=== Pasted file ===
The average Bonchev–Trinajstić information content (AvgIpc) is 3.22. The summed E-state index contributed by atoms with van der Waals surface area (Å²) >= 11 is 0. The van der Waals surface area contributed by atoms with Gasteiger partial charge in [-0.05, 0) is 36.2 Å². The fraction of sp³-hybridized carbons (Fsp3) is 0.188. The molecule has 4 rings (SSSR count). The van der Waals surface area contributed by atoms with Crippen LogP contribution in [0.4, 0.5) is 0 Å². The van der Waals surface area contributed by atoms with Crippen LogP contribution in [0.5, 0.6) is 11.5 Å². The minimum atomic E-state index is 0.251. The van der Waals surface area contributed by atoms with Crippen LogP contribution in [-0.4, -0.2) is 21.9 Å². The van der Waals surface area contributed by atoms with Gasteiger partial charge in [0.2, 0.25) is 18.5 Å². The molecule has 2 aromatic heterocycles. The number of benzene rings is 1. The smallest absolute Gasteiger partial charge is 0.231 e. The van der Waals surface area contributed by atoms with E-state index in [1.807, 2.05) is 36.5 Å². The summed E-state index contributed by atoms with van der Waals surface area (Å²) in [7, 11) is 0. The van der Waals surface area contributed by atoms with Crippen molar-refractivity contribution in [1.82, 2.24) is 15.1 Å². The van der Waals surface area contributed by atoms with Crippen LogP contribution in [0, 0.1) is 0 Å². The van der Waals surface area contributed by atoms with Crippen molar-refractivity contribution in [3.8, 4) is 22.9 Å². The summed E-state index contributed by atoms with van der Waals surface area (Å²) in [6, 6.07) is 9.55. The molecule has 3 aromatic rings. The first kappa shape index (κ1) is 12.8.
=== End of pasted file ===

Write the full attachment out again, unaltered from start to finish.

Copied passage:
The average Bonchev–Trinajstić information content (AvgIpc) is 3.22. The summed E-state index contributed by atoms with van der Waals surface area (Å²) >= 11 is 0. The van der Waals surface area contributed by atoms with Gasteiger partial charge in [-0.05, 0) is 36.2 Å². The fraction of sp³-hybridized carbons (Fsp3) is 0.188. The molecule has 4 rings (SSSR count). The van der Waals surface area contributed by atoms with Crippen LogP contribution in [0.4, 0.5) is 0 Å². The van der Waals surface area contributed by atoms with Crippen LogP contribution in [0.5, 0.6) is 11.5 Å². The minimum atomic E-state index is 0.251. The van der Waals surface area contributed by atoms with Crippen LogP contribution in [-0.4, -0.2) is 21.9 Å². The van der Waals surface area contributed by atoms with Gasteiger partial charge in [0.2, 0.25) is 18.5 Å². The molecule has 2 aromatic heterocycles. The number of benzene rings is 1. The smallest absolute Gasteiger partial charge is 0.231 e. The van der Waals surface area contributed by atoms with E-state index in [1.807, 2.05) is 36.5 Å². The summed E-state index contributed by atoms with van der Waals surface area (Å²) in [7, 11) is 0. The van der Waals surface area contributed by atoms with Crippen molar-refractivity contribution in [1.82, 2.24) is 15.1 Å². The van der Waals surface area contributed by atoms with Crippen LogP contribution in [0, 0.1) is 0 Å². The van der Waals surface area contributed by atoms with Crippen molar-refractivity contribution in [3.8, 4) is 22.9 Å². The summed E-state index contributed by atoms with van der Waals surface area (Å²) in [6, 6.07) is 9.55. The molecule has 3 aromatic rings. The first kappa shape index (κ1) is 12.8.